Digging A Little Deeper
Hanson sites helping archaeologists to extend knowledge of the past
Archaeological discoveries are often made during mineral extraction and help to extend society’s knowledge of the past. Hanson UK work in accordance with the CBI protocol on archaeology and commission experts to undertake a survey before quarrying begins. A watching brief is also often adopted during extraction.
Hanson have developed a close working relationship with Oxford Archaeology, one of the largest independent archaeology and heritage practices in Europe. Together, they have uncovered several key finds that demonstrate the important role that quarrying companies have to play in preserving the nation’s archaeological heritage.
Specialists and volunteers from Oxford Archaeology have been working at Hanson’s Cassington sand and gravel quarry in Oxfordshire since 1989, with the support of English Heritage. It is one of the biggest archaeological investigations ever carried out on a single site.
The final pieces of a huge archaeological jigsaw were completed last year with the excavation of a 3,000-year-old Bronze Age village in the quarry’s western extension.
The settlement was uncovered in the final stages of Oxford Archaeology’s research. It was previously thought that people in this area 3,000 years ago lived in small farmsteads surrounded by grassland on which they grazed small herds of cows and sheep.
The excavations revealed a small village inhabited by about six families for whom cereal cultivation seems to have been the major activity. The team also found all kinds of objects that would have been used on a day-to-day basis, such as tools for spinning and sewing, as well as metal objects that would have been acquired with agricultural surpluses.
Oxford Archaeology have excavated 24ha of land at the Hanson site over a 15-year period and discovered evidence of people living on the Yarnton and Cassington floodplain, near the river Thames, for 6,000 years. They uncovered the remains of one of the oldest houses ever found in England, as well as fragments of the animals the inhabitants ate and the bread they baked.
The site has made a huge contribution to understanding the earliest people to live and farm in the Upper Thames Valley.
Oxford Archaeology have recently published a 140-page report into an eight-year investigation at Hanson’s Sutton Courtenay sand and gravel quarry in Oxfordshire. The practice undertook evaluations of the quarry in 1993 and 1997, ahead of mineral extraction, and carried out a programme of more extensive work between 1997 and 2005, monitoring topsoil stripping and recording the archaeological remains exposed by this process.
The earliest feature examined was a Neolithic pit, but the main result of the fieldwork was to reveal extensive Bronze Age and early Roman-period landscapes. The Bronze Age features were concentrated in the western and central areas of the site and comprised rectilinear systems of trackways and field enclosures. Large pits or waterholes that were associated with these systems were probably related to stock control. A small group of cremation burials to the south may have been contemporary with these features.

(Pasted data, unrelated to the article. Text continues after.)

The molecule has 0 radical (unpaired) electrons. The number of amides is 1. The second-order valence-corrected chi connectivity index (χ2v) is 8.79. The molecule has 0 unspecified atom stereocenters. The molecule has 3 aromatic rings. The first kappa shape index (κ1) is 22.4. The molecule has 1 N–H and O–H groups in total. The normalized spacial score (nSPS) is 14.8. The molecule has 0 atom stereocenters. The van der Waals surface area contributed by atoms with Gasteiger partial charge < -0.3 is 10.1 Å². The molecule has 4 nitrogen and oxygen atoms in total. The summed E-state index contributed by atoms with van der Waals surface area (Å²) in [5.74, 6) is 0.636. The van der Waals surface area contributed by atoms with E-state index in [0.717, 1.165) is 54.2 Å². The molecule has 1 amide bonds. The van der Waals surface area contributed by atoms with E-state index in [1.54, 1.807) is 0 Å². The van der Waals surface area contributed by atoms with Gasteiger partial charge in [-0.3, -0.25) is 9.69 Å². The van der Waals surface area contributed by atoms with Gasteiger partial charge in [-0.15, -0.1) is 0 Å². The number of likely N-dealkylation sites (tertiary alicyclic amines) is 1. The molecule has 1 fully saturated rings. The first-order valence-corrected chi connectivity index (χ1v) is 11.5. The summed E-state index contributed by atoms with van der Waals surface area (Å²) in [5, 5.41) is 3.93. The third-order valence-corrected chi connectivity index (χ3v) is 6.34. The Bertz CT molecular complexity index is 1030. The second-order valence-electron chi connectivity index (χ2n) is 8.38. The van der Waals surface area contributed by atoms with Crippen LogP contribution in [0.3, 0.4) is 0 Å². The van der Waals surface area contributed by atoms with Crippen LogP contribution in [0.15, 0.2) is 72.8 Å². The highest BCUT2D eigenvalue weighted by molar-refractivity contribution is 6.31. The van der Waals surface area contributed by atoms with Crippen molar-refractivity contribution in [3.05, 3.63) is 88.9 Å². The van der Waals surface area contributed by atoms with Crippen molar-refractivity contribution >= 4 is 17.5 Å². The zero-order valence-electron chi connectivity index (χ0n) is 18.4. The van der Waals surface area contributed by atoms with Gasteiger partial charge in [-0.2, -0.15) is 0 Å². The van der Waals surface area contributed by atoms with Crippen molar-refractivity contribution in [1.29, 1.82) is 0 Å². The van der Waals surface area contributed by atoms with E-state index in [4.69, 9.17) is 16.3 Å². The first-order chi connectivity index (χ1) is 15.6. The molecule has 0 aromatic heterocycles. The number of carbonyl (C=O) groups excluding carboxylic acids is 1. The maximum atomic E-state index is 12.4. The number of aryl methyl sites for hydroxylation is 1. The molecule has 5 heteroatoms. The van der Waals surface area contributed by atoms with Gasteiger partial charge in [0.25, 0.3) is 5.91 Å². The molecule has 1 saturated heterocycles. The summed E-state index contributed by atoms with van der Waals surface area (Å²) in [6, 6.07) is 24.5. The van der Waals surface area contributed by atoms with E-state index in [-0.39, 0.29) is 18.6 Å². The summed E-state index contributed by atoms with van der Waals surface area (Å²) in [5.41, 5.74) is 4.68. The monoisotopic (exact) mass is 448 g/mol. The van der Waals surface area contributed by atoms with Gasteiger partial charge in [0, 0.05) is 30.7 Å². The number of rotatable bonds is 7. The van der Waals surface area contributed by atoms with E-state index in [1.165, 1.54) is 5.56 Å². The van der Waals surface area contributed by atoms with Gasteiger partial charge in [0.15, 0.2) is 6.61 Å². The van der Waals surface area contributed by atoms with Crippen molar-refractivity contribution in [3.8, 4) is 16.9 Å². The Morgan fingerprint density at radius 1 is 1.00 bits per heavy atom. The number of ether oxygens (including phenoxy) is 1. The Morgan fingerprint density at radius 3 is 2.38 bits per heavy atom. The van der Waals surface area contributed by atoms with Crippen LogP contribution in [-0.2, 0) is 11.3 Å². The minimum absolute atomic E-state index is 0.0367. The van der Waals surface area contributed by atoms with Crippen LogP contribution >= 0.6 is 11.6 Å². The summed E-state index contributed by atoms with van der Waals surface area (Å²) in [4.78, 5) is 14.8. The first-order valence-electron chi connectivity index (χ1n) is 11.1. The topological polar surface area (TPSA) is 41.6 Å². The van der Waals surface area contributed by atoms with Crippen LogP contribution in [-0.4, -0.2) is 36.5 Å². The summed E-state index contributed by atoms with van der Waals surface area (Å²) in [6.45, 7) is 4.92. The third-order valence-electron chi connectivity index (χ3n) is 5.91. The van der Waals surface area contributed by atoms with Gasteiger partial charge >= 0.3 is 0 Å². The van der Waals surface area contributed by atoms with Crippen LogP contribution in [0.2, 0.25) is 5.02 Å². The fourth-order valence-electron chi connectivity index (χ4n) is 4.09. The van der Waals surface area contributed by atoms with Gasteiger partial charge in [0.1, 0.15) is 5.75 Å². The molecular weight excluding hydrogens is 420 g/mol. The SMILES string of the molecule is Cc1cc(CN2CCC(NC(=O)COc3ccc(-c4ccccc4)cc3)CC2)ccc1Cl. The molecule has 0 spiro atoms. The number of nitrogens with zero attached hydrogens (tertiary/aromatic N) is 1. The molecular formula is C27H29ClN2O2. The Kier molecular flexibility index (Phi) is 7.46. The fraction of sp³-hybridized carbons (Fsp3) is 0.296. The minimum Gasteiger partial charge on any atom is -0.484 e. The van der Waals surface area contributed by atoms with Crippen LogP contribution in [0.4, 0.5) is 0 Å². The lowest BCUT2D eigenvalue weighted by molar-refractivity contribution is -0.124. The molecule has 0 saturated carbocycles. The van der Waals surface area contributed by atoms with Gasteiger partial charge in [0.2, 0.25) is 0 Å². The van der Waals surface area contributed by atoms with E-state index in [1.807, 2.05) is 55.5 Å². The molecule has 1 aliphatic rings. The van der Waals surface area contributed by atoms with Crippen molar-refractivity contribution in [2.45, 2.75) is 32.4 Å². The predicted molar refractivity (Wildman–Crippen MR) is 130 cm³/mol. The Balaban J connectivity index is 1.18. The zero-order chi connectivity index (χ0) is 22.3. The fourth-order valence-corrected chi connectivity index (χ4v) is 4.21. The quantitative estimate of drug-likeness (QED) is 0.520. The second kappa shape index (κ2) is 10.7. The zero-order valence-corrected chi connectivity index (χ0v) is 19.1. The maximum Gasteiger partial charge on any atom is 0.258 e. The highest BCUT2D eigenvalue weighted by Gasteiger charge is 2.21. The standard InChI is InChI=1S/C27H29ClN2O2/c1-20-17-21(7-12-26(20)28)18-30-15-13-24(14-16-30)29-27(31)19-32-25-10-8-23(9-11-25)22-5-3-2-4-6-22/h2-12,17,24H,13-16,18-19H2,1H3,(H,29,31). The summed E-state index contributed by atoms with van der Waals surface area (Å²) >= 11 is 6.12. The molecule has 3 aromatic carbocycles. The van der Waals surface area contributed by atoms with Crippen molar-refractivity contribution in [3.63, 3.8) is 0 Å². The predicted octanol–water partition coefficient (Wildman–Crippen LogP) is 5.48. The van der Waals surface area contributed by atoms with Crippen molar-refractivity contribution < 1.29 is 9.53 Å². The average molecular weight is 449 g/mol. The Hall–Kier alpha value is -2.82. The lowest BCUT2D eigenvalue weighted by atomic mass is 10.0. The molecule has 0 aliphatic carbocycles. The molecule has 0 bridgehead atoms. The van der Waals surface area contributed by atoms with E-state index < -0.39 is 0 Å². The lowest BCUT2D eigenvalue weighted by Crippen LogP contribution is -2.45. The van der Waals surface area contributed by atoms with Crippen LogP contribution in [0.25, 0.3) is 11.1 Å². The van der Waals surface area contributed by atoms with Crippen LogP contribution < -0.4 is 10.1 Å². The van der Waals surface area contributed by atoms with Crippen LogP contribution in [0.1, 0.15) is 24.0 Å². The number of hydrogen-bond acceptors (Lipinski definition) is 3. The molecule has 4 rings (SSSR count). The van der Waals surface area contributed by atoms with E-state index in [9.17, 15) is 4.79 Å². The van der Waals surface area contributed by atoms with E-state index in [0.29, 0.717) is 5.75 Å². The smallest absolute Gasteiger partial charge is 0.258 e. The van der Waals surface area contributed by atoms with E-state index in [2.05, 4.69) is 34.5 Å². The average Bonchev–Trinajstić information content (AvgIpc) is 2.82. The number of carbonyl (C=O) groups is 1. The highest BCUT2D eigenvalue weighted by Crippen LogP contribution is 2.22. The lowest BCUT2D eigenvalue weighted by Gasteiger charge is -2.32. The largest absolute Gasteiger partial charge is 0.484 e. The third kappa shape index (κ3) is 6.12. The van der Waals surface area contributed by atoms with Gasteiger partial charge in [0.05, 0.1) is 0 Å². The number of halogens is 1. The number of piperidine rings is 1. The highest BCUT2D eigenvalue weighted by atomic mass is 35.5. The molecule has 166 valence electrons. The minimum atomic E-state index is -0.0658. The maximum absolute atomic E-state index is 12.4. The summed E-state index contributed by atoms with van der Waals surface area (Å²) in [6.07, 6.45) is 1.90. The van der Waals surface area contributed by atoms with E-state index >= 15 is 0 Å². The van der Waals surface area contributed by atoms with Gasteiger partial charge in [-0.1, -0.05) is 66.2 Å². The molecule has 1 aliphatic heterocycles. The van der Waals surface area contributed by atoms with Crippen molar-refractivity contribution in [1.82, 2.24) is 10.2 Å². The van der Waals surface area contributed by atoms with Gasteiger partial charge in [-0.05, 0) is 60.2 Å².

There was no significant evidence for late Bronze Age or Iron Age activity but, at about the middle of the first century AD, a high-status double-ditched enclosure was established. This had an entrance to the south and contained slight traces of one or more timber structures.
The early Roman settlement ceased to be occupied after around 120AD and, although trackways and possibly some other boundaries remained in use, later Roman and subsequent activity was entirely agricultural in nature. This pattern of land use continued into modern times.
Evidence of a Roman enclave – including the largest burial ground found in Gloucestershire – was uncovered by Oxford Archaeology during investigations on land earmarked for an extension at Hanson’s Horcott sand and gravel quarry near Fairford.
In addition to a Roman graveyard and farmstead, the archaeologists revealed a multi-phase settlement area with evidence of occupation from the early Iron Age, the Romano-British and the early-to-middle Saxon periods. The Saxon settlement, with as many as 40 sunken-featured buildings, overlies the early Iron Age settlement.
The significance of the site lies in its scale and complexity and also the discovery of a Romano-British stone building of a kind not previously excavated.
Hanson communications manager David Weeks said: ‘We have a long and successful relationship with Oxford Archaeology and are always happy to help with their investigations.
‘The discoveries made highlight the important part that responsible quarrying companies, such as Hanson, have to play in analysing, protecting and preserving our national heritage.’